It gets marked the sonic grade it earned.
If a Big Red E label pressing sounded better to us on side two, if it somehow managed to sound better than any of our Gold Label originals, then it would earn the top grade on side two.
Here is how we described a killer copy we had not long ago:
With a Triple Plus (A+++) shootout winning side two and a Double Plus (A++) side one, this copy is practically as good as it gets. The sound on this Gold Label pressing is incredibly powerful — big, rich, full-bodied, present and lively. It’s HUGE, RICH, and FULL-BODIED, exactly the way it should be.
But note that side two was clearly not as good as side one. Even the best early pressings cannot be relied on to get both sides right. The pressing above is proof. We discuss the issue in the commentary below.
What are the sonic qualities by which a Pop or Rock record — any Pop or Rock record — should be judged?
Pretty much the ones we discuss in most of our Hot Stamper listings: energy, vocal presence, frequency extension (on both ends), transparency, spaciousness, harmonic textures (freedom from smear is key), rhythmic drive, tonal correctness, fullness, richness, three-dimensionality, and on and on down the list.
When we can hear a good many of the qualities mentioned above on the side we’re playing, we provisionally award it a Hot Stamper grade. This grade is often revised over the course of the shootout, as we come to more fully appreciate just how good some of the other copies are.
Once we’ve been through all our side ones, we then play the best of the best against each other and arrive at a winner. Other copies have their grades raised or lowered depending on how they sounded relative to the shootout winner.
Repeat the process for the other side and the shootout is officially over. All that’s left is to see how the sides of each pressing match up.
That’s why the most common grade for a White Hot Stamper pressing is Triple Plus (A+++) on one side and Double Plus (A++) on the other.
Finding the two best sounding sides from a shootout on the same LP does happen, but it sure doesn’t happen as often as we would like (!) There are just too many variables in the mastering and pressing processes to ensure that level of consistency.
But some pressings pull it off, triumphing over all comers and winning the shootout for both sides. These very special Triple Triple pressings have their own section, separate from our White Hot Stamper pressings. If you want the ultimate in audiophile sound for any particular title, this is where you will find it.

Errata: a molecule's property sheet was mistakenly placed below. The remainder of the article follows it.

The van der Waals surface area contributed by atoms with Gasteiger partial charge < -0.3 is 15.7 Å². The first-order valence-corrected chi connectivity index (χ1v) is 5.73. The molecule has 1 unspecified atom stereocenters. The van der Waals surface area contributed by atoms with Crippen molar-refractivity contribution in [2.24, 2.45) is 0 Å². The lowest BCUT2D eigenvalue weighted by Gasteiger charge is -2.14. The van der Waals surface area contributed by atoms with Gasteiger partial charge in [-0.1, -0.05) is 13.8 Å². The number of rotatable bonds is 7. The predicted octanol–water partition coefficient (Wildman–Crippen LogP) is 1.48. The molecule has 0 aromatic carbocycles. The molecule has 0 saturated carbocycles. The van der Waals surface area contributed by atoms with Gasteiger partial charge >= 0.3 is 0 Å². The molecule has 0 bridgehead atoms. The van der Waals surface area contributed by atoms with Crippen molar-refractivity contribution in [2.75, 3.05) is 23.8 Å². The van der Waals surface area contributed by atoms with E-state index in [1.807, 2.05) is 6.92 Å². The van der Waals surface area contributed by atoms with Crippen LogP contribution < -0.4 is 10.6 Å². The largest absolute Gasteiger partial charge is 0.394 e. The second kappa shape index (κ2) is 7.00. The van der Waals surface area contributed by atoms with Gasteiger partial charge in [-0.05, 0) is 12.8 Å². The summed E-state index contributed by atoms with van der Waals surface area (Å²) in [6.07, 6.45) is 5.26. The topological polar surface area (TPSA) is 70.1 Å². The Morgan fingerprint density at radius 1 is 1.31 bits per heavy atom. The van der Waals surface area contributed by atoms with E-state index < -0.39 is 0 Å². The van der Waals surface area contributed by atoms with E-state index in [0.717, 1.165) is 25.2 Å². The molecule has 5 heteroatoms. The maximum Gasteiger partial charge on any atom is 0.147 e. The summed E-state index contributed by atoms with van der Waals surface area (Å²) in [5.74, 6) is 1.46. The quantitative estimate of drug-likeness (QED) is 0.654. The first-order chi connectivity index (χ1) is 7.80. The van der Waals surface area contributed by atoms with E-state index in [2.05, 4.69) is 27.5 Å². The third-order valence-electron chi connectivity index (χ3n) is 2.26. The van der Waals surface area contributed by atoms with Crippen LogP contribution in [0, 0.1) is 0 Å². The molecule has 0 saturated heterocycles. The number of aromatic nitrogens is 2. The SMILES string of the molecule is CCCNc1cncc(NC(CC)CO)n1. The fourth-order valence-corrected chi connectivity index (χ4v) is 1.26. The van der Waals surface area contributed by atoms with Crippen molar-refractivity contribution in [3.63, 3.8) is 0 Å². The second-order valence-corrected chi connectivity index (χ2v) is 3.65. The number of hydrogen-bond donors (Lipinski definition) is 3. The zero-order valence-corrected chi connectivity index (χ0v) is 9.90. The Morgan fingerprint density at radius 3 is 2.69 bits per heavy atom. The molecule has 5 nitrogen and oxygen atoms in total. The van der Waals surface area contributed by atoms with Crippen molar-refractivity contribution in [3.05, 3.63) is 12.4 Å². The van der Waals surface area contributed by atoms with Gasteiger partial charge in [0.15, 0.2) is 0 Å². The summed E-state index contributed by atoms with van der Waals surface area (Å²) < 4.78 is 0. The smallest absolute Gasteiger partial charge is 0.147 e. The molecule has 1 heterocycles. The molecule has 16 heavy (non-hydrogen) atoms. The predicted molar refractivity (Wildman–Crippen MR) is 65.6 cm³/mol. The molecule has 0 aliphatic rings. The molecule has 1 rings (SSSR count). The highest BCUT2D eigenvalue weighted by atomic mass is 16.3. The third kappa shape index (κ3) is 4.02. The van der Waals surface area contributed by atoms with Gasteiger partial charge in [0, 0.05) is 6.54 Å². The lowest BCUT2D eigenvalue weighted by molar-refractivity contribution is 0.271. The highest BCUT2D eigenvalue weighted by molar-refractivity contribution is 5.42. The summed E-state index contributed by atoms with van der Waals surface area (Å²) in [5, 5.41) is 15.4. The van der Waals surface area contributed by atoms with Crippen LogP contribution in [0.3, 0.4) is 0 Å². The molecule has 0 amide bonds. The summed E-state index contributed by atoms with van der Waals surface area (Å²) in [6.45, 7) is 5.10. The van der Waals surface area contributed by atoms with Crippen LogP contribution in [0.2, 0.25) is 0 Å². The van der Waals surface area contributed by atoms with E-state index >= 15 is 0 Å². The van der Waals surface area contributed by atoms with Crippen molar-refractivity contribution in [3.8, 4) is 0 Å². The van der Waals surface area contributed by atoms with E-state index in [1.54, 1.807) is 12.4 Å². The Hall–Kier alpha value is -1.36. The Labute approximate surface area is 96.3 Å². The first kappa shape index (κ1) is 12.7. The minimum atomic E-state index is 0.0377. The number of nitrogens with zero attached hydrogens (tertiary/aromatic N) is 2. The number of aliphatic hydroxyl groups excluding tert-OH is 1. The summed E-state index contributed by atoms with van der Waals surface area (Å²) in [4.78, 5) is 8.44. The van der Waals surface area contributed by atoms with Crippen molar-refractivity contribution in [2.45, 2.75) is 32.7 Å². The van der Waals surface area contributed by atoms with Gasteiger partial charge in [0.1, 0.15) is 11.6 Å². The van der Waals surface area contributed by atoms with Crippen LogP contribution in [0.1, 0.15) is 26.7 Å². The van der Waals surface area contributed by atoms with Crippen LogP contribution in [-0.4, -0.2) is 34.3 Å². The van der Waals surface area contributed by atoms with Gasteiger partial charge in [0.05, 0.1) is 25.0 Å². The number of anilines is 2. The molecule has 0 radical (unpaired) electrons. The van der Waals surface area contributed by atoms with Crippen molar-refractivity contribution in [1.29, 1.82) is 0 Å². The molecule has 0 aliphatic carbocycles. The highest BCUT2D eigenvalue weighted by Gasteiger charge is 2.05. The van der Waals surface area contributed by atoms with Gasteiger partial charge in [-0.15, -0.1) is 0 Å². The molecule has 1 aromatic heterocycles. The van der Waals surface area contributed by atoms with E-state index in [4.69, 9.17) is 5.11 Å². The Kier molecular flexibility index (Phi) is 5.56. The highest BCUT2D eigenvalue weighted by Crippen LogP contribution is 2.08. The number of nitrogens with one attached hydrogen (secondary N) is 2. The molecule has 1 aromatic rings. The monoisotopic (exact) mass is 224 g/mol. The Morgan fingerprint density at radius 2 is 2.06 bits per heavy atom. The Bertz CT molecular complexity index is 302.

At the time of this writing there were about four times as many records with one White Hot side as there were records with White Hot Stamper sound on each side.
Record shootouts may not be rocket science, but they’re a science of a kind, one with strict protocols we’ve developed over the course of many years to ensure that the sonic grades we assign to our Hot Stampers are as accurate as we can make them.
The result of all our work speaks for itself. We guarantee you have never heard this music sound better than it does on our Hot Stamper pressing — or your money back.
The Right Sound for The Soft Parade
This copy almost completely avoids the problem that plague the typical copy of this album. The vocals are AMAZING — rich and full-bodied with none of that nasty honk that make many copies of this album just plain unlistenable. It’s extremely open and spacious letting each instrument have room to breathe. The clarity is SUPERB — with little to no smearing — and the transparency is breathtaking.
It’s hard to find a copy of this album with enough deep bass — not only does this copy have plenty of it, but it’s also very well-defined, even note-like. There’s good extension up top and more Tubey Magic than you’ve ever heard on the album, guaranteed.
The Typical Soft Parade LP
The sound of most pressings of The Soft Parade is just plain terrible. The brass that opens side one is often so pinched, compressed, grainy and aggressive it will practically make your hair stand on end. Almost all the post-Big-Red-E reissue LPs sound like they are made from sub-generation EQ’d compressed tape copies, what are commonly called cutting masters. So many reissues have such a similar character that it’s hard to imagine they’re not all sourced from the same bad “master.”
Need I even mention how much better this copy sounds than the recent 180g version from the Rhino Box Set, digitally remastered by Bernie Grundman? That thing is just awful, possibly the worst sounding pressing I have ever heard. The Gold CD Hoffman did for Audio Fidelity would be night and day better. So much for the concept of vinyl superiority. Not with Bernie at the helm anyway.
Add to that the fact that almost every copy you pick up will have a pronounced HONK in the midrange, giving you that not-so-fondly remembered AM radio sound we’ve all gotten used to after hearing copy after incompetently-mastered, pressed-on-cardboard copy. (And the awful Bruce Botnick engineered CDs too; can’t forget those. If you can’t afford the DCC Gold discs for The Doors’ catalog, you are in for some shockingly mid-fi sound.)